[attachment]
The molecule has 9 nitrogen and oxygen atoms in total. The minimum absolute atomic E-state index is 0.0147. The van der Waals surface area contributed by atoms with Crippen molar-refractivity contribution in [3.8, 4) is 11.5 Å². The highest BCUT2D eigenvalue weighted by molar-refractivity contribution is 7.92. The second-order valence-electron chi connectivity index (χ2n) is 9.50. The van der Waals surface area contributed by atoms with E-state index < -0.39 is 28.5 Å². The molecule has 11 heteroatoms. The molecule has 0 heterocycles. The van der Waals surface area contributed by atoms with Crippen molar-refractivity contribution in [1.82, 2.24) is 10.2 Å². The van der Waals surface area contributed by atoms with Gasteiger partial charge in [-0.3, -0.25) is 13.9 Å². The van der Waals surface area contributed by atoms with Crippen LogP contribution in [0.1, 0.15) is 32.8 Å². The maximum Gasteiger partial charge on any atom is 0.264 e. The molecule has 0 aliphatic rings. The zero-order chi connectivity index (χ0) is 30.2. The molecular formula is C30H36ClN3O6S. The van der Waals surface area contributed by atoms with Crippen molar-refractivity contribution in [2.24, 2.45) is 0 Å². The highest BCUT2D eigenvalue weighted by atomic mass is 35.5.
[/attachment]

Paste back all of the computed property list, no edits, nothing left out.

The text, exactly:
The molecule has 9 nitrogen and oxygen atoms in total. The minimum absolute atomic E-state index is 0.0147. The van der Waals surface area contributed by atoms with Crippen molar-refractivity contribution in [3.8, 4) is 11.5 Å². The highest BCUT2D eigenvalue weighted by molar-refractivity contribution is 7.92. The second-order valence-electron chi connectivity index (χ2n) is 9.50. The van der Waals surface area contributed by atoms with E-state index < -0.39 is 28.5 Å². The molecule has 11 heteroatoms. The molecule has 0 heterocycles. The van der Waals surface area contributed by atoms with Crippen molar-refractivity contribution in [1.82, 2.24) is 10.2 Å². The van der Waals surface area contributed by atoms with Gasteiger partial charge in [-0.3, -0.25) is 13.9 Å². The van der Waals surface area contributed by atoms with Crippen LogP contribution in [0.1, 0.15) is 32.8 Å². The maximum Gasteiger partial charge on any atom is 0.264 e. The molecule has 0 aliphatic rings. The zero-order chi connectivity index (χ0) is 30.2. The molecular formula is C30H36ClN3O6S. The van der Waals surface area contributed by atoms with Crippen molar-refractivity contribution in [2.24, 2.45) is 0 Å². The highest BCUT2D eigenvalue weighted by atomic mass is 35.5.